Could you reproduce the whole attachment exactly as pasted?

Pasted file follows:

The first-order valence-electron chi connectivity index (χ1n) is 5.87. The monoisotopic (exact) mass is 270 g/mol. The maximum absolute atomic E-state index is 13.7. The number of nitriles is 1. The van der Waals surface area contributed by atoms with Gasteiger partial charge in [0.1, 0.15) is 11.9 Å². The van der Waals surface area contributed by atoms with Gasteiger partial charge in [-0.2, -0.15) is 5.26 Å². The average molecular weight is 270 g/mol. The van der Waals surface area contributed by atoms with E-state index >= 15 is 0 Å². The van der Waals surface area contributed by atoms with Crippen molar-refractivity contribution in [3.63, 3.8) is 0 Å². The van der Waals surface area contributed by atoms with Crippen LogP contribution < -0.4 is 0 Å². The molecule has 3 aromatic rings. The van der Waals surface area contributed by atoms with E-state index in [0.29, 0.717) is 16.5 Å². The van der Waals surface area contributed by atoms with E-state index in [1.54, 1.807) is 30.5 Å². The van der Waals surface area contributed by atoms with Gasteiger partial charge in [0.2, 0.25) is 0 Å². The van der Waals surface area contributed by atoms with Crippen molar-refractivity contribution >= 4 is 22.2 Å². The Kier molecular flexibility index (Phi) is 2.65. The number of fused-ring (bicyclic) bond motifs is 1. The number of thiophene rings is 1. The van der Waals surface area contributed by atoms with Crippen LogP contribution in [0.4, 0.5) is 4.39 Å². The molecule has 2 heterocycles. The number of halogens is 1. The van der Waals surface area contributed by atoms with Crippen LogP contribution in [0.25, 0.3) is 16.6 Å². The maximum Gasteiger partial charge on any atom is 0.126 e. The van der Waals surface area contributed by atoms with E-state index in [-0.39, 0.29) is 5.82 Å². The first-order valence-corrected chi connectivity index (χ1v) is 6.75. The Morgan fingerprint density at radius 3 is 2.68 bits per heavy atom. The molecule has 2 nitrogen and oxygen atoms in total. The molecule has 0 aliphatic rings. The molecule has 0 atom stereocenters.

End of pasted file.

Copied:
The first-order valence-electron chi connectivity index (χ1n) is 5.87. The monoisotopic (exact) mass is 270 g/mol. The maximum absolute atomic E-state index is 13.7. The number of nitriles is 1. The van der Waals surface area contributed by atoms with Gasteiger partial charge in [0.1, 0.15) is 11.9 Å². The van der Waals surface area contributed by atoms with Gasteiger partial charge in [-0.2, -0.15) is 5.26 Å². The average molecular weight is 270 g/mol. The van der Waals surface area contributed by atoms with E-state index >= 15 is 0 Å². The van der Waals surface area contributed by atoms with Crippen molar-refractivity contribution in [3.63, 3.8) is 0 Å². The van der Waals surface area contributed by atoms with Crippen LogP contribution < -0.4 is 0 Å². The molecule has 3 aromatic rings. The van der Waals surface area contributed by atoms with E-state index in [0.29, 0.717) is 16.5 Å². The van der Waals surface area contributed by atoms with E-state index in [1.54, 1.807) is 30.5 Å². The van der Waals surface area contributed by atoms with Gasteiger partial charge in [0.2, 0.25) is 0 Å². The van der Waals surface area contributed by atoms with Crippen molar-refractivity contribution >= 4 is 22.2 Å². The Kier molecular flexibility index (Phi) is 2.65. The number of fused-ring (bicyclic) bond motifs is 1. The number of thiophene rings is 1. The van der Waals surface area contributed by atoms with Crippen LogP contribution in [0.4, 0.5) is 4.39 Å². The molecule has 2 heterocycles. The number of halogens is 1. The van der Waals surface area contributed by atoms with Crippen LogP contribution in [0.25, 0.3) is 16.6 Å². The maximum Gasteiger partial charge on any atom is 0.126 e. The van der Waals surface area contributed by atoms with E-state index in [-0.39, 0.29) is 5.82 Å². The first-order valence-corrected chi connectivity index (χ1v) is 6.75. The Morgan fingerprint density at radius 3 is 2.68 bits per heavy atom. The molecule has 2 nitrogen and oxygen atoms in total. The molecule has 0 aliphatic rings. The molecule has 0 atom stereocenters.